The booklet notes for this audiophile release focus on the fact that much of this "rare chamber music" got to be that way because of Nazi suppression; all of the composers represented except for the Swiss Rudolf Moser ran afoul of the National Socialists, and Ernst Bachrich and Erwin Schulhoff died in concentration camps. This is a useful perspective, for it is only after many decades that the music submerged by the Nazi tide is coming to light. Yet these pieces are rare for another reason as well: the genre of the string duo, popular enough to have occasioned pieces by these quite varied composers, is an interesting but largely vanished one. The details of the composers' biographies are not really audible in the music, but the role string chamber music played in familiarizing audiences with modern styles is very much on display. None of this music was groundbreaking, but all of it was meant to be played by informed amateurs, and all of it elegantly boils new developments down to the duo format. The music ranges from late Romantic in the case of Emánuel Moór (who died before the Nazis came to power but was blacklisted in the infamous Lexikon der Juden in der Musik) to semi-serialist with Bachrich's Duo for violin and cello, but Max Reger, with his solid chromatic counterpoint was probably a stronger model for these composers than the Second Viennese School. The derivation process is especially clear in the case of Schulhoff's Duo, written in imitation of and as an homage to his teacher, Leos Janácek, but the effect of all the music is to give the listener the perspective of a musically informed Jewish household in Vienna in the 1930s. Thus, in several ways it revives a vanished world. The performances never fall into the trap of belaboring the music, and the engineering is superb.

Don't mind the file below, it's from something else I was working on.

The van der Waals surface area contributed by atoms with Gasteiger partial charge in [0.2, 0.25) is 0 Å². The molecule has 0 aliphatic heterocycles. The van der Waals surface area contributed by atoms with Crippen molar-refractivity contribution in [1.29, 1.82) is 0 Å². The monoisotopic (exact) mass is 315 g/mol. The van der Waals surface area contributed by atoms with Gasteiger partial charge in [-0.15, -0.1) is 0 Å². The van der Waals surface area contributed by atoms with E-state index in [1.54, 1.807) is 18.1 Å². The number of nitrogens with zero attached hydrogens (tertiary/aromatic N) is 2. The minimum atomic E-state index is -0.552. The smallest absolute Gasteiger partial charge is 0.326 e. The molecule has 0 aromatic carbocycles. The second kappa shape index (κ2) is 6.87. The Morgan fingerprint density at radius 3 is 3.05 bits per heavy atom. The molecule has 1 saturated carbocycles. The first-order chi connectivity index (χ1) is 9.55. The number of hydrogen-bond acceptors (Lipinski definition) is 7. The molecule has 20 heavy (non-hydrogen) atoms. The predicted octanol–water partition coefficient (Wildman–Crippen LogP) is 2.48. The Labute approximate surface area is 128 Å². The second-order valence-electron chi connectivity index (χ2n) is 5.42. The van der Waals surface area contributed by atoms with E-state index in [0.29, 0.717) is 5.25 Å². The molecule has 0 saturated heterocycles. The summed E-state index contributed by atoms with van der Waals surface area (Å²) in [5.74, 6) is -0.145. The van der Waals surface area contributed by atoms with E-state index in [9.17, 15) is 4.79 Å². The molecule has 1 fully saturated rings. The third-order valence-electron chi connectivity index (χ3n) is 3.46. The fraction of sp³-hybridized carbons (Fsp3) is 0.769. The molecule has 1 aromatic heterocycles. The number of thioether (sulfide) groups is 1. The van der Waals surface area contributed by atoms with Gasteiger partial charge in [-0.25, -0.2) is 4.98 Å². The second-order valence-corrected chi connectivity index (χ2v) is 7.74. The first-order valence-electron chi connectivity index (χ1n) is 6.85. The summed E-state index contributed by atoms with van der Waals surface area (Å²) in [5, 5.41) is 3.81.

AllMusic Review by James Manheim
|Duo für Violine und Violoncell|
|Divertimento für Violine und Violoncello, Op. 37 No. 1|
|Suite pour Violon et Violoncelle, Op. 109|
|Duo Sonate für Violine und Violoncello, Op. 34 No. 2|
|Duo für Violine und Violoncello|